Sunday, February 8, 2015

On the way to Ireland

So Michael and Nancy have started another adventure.

But first, a little background.

During his last five years at Fidelity, Michael’s Boston-based team worked with a group based in Galway, Ireland. He always enjoyed the working relationships he had with the Ireland team, and he thinks that they liked him because he wasn’t as uptight as the Boston folks.

Last fall, one of the Galway-based Fidelity VPs contacted him and asked if she could arrange a call to discuss a possible consulting project. Sure, he thought, thinking she meant that he would be consulting remotely, since that was mostly how he had worked with them in the past. But during the conference call, when they said they would like Michael to come to Galway, he had to ask if they were serious. After they assured him that they were, he asked how long they had in mind.  Two months, they replied. After taking several deep breaths to slow down his racing heart, he said that he would have to think about it—which he did for 2.5 seconds—and told them it sounded fine.

The first problem, however, was that they wanted him to come before Christmas, but he was already booked on a project until the end of January and couldn’t get away. They said okay. When he heard a week later that a close Fidelity colleague was going to Galway for ten days during the first part of December, he thought that was the end of it.

Well, it wasn’t. Fidelity Ireland told Michael that they still wanted him to come, but that they had to look at next year’s budget and get back to him. In mid-December, they let him know that the funding had been approved for him to spend four weeks working in Galway, beginning in February.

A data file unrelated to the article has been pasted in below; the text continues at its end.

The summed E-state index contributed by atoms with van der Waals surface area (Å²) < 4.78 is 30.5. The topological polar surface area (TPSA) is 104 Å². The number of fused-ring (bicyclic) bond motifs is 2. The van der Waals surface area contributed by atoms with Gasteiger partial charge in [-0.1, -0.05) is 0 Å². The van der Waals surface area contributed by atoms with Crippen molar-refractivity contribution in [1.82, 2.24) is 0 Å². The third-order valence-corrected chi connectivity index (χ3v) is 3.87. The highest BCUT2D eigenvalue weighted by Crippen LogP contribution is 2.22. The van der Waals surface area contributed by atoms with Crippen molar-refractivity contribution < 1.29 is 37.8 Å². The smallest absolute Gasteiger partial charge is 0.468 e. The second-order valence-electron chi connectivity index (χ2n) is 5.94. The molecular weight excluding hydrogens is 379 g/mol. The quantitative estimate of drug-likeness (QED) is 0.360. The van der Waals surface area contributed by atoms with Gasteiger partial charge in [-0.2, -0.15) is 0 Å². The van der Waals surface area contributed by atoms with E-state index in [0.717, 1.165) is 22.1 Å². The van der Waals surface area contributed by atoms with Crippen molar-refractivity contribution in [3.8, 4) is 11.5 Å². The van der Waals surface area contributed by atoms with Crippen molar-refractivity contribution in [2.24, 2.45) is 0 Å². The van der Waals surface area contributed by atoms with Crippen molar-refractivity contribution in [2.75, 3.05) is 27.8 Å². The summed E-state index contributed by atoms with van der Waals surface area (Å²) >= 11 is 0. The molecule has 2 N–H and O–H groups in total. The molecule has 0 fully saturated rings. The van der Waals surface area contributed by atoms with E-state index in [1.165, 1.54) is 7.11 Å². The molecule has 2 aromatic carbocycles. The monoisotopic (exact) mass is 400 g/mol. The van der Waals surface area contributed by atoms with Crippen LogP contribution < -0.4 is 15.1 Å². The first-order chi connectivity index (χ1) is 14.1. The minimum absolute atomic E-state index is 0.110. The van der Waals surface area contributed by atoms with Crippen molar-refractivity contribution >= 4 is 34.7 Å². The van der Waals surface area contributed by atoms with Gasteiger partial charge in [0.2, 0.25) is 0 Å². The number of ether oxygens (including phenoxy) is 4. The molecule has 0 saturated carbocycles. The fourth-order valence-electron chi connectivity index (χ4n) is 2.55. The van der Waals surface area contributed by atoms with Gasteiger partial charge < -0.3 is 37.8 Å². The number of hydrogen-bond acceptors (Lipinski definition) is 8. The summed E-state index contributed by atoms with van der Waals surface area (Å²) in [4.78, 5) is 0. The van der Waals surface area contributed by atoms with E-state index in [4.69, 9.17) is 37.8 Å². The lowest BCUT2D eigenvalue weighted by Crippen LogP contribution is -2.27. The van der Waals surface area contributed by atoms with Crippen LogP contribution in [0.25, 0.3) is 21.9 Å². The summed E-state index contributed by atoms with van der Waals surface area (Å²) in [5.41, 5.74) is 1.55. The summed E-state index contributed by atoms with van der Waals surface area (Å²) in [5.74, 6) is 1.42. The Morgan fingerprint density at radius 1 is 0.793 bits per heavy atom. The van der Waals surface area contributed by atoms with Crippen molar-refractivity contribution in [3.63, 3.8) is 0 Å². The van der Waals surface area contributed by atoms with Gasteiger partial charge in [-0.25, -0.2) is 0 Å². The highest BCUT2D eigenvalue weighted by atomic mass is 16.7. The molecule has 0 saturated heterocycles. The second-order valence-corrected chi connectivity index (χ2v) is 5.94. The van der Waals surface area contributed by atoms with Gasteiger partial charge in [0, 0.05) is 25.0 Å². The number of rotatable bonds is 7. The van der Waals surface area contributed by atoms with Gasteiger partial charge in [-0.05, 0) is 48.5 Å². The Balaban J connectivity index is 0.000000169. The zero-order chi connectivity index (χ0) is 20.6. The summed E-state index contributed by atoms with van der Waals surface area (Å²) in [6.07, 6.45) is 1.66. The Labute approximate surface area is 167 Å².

Of course, Nancy wanted in on the deal, but wasn’t very enthusiastic about spending a whole month hanging out in Galway by herself while Michael worked. So they decided that she would wait to join him until his last week on the job, and then they would take a couple more weeks to drive around the Emerald Isle together before returning home. They also decided that since it had been over twenty years since they had visited Michael’s brother and his family in France, they would take the opportunity to cross the Celtic Sea and spend a few days with them in their home in La Rochelle.

Youngest daughter Stella gave her parents a copy of Fodor’s Guide to Ireland for Christmas, and Michael started working on a detailed itinerary.

As he began planning this adventure, Michael realized that six weeks away from his responsibilities as president of the Cincinnati Young Single Adult Branch of the LDS Church would be a hardship on other branch leaders and the local LDS community. Since the usual tenure for those who preside over YSA units is about three years, and since Michael had already served in this calling for more than four and a half years, he and the stake president concurred that this would be a good time for a leadership change. On Sunday 8 Feb 2015, Michael was released as branch president.